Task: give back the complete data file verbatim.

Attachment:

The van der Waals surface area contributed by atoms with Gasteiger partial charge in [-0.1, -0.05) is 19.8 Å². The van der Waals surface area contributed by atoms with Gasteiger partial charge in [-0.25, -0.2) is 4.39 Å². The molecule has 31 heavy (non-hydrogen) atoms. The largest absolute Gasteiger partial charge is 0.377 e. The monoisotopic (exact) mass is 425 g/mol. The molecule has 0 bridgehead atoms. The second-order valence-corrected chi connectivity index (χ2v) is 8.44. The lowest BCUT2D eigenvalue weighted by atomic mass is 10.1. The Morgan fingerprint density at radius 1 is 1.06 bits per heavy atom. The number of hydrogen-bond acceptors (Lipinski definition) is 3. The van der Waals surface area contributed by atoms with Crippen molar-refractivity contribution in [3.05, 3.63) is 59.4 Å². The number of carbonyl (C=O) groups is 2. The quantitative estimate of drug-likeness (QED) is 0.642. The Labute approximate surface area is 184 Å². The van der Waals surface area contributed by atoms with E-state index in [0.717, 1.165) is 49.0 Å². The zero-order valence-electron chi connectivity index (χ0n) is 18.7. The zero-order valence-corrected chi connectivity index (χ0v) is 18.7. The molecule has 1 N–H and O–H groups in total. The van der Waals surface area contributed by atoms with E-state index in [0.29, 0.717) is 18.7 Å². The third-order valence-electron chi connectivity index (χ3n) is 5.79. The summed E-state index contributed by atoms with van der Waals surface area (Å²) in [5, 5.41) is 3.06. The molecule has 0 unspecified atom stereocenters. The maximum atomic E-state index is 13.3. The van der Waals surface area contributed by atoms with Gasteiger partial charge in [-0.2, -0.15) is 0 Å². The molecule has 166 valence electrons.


The van der Waals surface area contributed by atoms with Gasteiger partial charge in [-0.1, -0.05) is 19.8 Å². The van der Waals surface area contributed by atoms with Gasteiger partial charge in [-0.25, -0.2) is 4.39 Å². The molecule has 31 heavy (non-hydrogen) atoms. The largest absolute Gasteiger partial charge is 0.377 e. The monoisotopic (exact) mass is 425 g/mol. The molecule has 0 bridgehead atoms. The second-order valence-corrected chi connectivity index (χ2v) is 8.44. The lowest BCUT2D eigenvalue weighted by atomic mass is 10.1. The Morgan fingerprint density at radius 1 is 1.06 bits per heavy atom. The number of hydrogen-bond acceptors (Lipinski definition) is 3. The van der Waals surface area contributed by atoms with Crippen molar-refractivity contribution in [3.05, 3.63) is 59.4 Å². The number of carbonyl (C=O) groups is 2. The quantitative estimate of drug-likeness (QED) is 0.642. The Labute approximate surface area is 184 Å². The van der Waals surface area contributed by atoms with E-state index in [0.717, 1.165) is 49.0 Å². The zero-order valence-electron chi connectivity index (χ0n) is 18.7. The zero-order valence-corrected chi connectivity index (χ0v) is 18.7. The molecule has 1 N–H and O–H groups in total. The van der Waals surface area contributed by atoms with E-state index in [0.29, 0.717) is 18.7 Å². The third-order valence-electron chi connectivity index (χ3n) is 5.79. The summed E-state index contributed by atoms with van der Waals surface area (Å²) in [5, 5.41) is 3.06. The molecule has 0 unspecified atom stereocenters. The maximum atomic E-state index is 13.3. The van der Waals surface area contributed by atoms with Gasteiger partial charge in [-0.2, -0.15) is 0 Å². The molecule has 166 valence electrons.